Science has always been based on sharing. Sharing methodologies, sharing results, sharing data, sharing theories and, to some extent, sharing projects. The speed at which knowledge progresses has always been correlated to mutualisation. International cooperation between researchers and teams has always been an efficient accelerator of knowledge in all scholarly fields.
Researchers may be tempted to avoid sharing for many reasons, mostly due to the competitive pressure put on them by assessment procedures. The main consequences of this are summarised in the famous slogan “publish or perish” and are often considered unavoidable by those who still believe that science should only be driven by competition. This leads to frequent collateral damage in the form of over-publication, fragmentation and even, occasionally, fraud.
The digital era opened a wide range of opportunities for research methods and obviously for the dissemination of research results, making knowledge more accessible. However, digitalisation reinforced the myth of objectivity in numbers, reducing research quality to a few quantitative indicators, which naturally results in false assumption. Surveys suggest that many juries and commissions still evaluate researchers on the basis of the sum of the ‘journal impact factors’ attributed to each of their published articles1. This simplistic and misleading approach must be reversed to ensure that assessment systems reflect the qualities that Open Science requires from modern researchers.
Evaluation must remain an independent and unconstrained mechanism, but it has to be rigorous and constantly aim to achieve a clear objective: advancing scholarly research. And yet each individual’s merit and his or her role in collective activity always deserve recognition.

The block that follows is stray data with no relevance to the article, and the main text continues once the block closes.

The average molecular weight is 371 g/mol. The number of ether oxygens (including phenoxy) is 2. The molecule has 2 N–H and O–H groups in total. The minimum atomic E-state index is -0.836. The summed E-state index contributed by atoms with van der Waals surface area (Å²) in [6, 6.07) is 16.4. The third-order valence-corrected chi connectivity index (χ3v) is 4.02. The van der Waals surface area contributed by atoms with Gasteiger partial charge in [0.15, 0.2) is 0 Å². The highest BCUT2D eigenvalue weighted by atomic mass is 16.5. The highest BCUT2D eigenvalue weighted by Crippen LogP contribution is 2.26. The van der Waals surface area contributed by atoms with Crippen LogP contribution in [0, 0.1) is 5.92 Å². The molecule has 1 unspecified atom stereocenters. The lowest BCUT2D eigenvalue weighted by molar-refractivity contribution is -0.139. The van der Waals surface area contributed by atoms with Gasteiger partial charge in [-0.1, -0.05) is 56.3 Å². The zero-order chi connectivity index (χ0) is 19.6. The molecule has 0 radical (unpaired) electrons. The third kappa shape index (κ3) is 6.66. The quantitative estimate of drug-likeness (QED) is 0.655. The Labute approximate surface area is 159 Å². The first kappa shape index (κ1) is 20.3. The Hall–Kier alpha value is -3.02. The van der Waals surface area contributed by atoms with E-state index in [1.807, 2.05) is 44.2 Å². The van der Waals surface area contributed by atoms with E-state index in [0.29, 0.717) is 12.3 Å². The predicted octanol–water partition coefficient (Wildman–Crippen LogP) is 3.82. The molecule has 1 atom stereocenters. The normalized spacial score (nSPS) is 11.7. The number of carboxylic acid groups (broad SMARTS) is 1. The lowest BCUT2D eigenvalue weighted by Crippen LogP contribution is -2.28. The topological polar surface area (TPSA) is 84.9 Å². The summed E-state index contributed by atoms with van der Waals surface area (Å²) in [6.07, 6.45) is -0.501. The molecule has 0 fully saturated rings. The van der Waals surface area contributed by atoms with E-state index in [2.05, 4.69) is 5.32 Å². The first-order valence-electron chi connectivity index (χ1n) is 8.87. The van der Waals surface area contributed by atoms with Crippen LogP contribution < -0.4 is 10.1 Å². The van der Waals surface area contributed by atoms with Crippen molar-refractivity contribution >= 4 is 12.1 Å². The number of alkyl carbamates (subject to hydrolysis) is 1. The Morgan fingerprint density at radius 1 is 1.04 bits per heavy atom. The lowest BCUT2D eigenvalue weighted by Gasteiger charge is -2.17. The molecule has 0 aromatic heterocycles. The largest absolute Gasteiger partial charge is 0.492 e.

If openness is to become the rule, incentives must be implemented to reward all players in accordance with their contribution. Multiple criteria evaluation must thus prevail, with each criterion carrying different weights. This must be done in consideration of the research field and the nature of the assessment (individual, team or project). In all cases, “proxy” assessment tools like the journal impact factor should now be banned as a direct measure for research quality. Commitment to the San Francisco Declaration on Research Assessment and to the Leiden Manifesto must be encouraged.
The European University Association (EUA) has long been at the forefront of the transition to Open Science in Europe. Since 2014, membership consultations have gathered information about European universities’ Open Access experiences, providing the basis for EUA actions and strengthening the voice of universities in European policymaking. The EUA Expert Group on Science 2.0/Open Science has been guiding these actions since it was established in 2016.
Longitudinal analysis of EUA membership consultations shows limited progress on Open Access to research publications and data, while persistent challenges like research assessment remain unresolved. Indeed, current research assessment practices do not incentivise or reward researchers for making research outcomes openly available.
The Expert Group and EUA Secretariat developed the EUA Roadmap on Research Assessment in the Transition to Open Science and launched an Expert Subgroup on Research Assessment in 2018. Going forward, EUA’s priorities in this field will be to gather and share information via membership consultations, to initiate dialogue between key actors by organising events and to formulate good practice and policy recommendations.
Professor Bernard Rentier
Chair of the EUA Expert Subgroup on Research Assessment, Vice-President of the Belgian Federal Council for Science Policy (FRWB – CFPS) and former Rector of the University of Liège, Belgium
Professor Martine Rahier
Vice-President of EUA and former Rector of the University of Neuchâtel, Switzerland
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